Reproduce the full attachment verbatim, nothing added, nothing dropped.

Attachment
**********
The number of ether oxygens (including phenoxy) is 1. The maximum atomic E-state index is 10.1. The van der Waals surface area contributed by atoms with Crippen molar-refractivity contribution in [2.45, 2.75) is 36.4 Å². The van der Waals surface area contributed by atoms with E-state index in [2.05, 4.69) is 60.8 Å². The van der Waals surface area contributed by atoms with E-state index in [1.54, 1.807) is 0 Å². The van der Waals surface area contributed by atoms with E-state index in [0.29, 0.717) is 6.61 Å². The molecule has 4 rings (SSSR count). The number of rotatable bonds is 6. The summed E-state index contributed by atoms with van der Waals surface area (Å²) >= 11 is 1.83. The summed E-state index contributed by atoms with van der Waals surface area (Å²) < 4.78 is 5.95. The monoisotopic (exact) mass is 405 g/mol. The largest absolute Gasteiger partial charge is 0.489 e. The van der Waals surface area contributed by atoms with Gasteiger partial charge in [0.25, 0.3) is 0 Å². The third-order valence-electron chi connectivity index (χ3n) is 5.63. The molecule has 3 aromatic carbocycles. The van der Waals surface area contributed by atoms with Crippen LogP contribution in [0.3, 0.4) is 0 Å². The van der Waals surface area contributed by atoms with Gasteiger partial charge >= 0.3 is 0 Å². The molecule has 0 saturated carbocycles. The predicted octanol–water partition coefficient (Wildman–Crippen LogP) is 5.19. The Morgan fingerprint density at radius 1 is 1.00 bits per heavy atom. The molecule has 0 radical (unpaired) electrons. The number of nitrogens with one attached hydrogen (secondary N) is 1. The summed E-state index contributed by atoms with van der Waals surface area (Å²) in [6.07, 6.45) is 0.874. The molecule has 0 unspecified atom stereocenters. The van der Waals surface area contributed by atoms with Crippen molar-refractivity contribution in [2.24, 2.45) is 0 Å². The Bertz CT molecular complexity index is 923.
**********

The number of ether oxygens (including phenoxy) is 1. The maximum atomic E-state index is 10.1. The van der Waals surface area contributed by atoms with Crippen molar-refractivity contribution in [2.45, 2.75) is 36.4 Å². The van der Waals surface area contributed by atoms with E-state index in [2.05, 4.69) is 60.8 Å². The van der Waals surface area contributed by atoms with E-state index in [1.54, 1.807) is 0 Å². The van der Waals surface area contributed by atoms with E-state index in [0.29, 0.717) is 6.61 Å². The molecule has 4 rings (SSSR count). The number of rotatable bonds is 6. The summed E-state index contributed by atoms with van der Waals surface area (Å²) >= 11 is 1.83. The summed E-state index contributed by atoms with van der Waals surface area (Å²) < 4.78 is 5.95. The monoisotopic (exact) mass is 405 g/mol. The largest absolute Gasteiger partial charge is 0.489 e. The van der Waals surface area contributed by atoms with Gasteiger partial charge in [0.25, 0.3) is 0 Å². The third-order valence-electron chi connectivity index (χ3n) is 5.63. The molecule has 3 aromatic carbocycles. The van der Waals surface area contributed by atoms with Crippen LogP contribution in [0.3, 0.4) is 0 Å². The van der Waals surface area contributed by atoms with Gasteiger partial charge >= 0.3 is 0 Å². The molecule has 0 saturated carbocycles. The predicted octanol–water partition coefficient (Wildman–Crippen LogP) is 5.19. The Morgan fingerprint density at radius 1 is 1.00 bits per heavy atom. The molecule has 0 radical (unpaired) electrons. The number of nitrogens with one attached hydrogen (secondary N) is 1. The summed E-state index contributed by atoms with van der Waals surface area (Å²) in [6.07, 6.45) is 0.874. The molecule has 0 unspecified atom stereocenters. The van der Waals surface area contributed by atoms with Crippen molar-refractivity contribution in [2.24, 2.45) is 0 Å². The Bertz CT molecular complexity index is 923.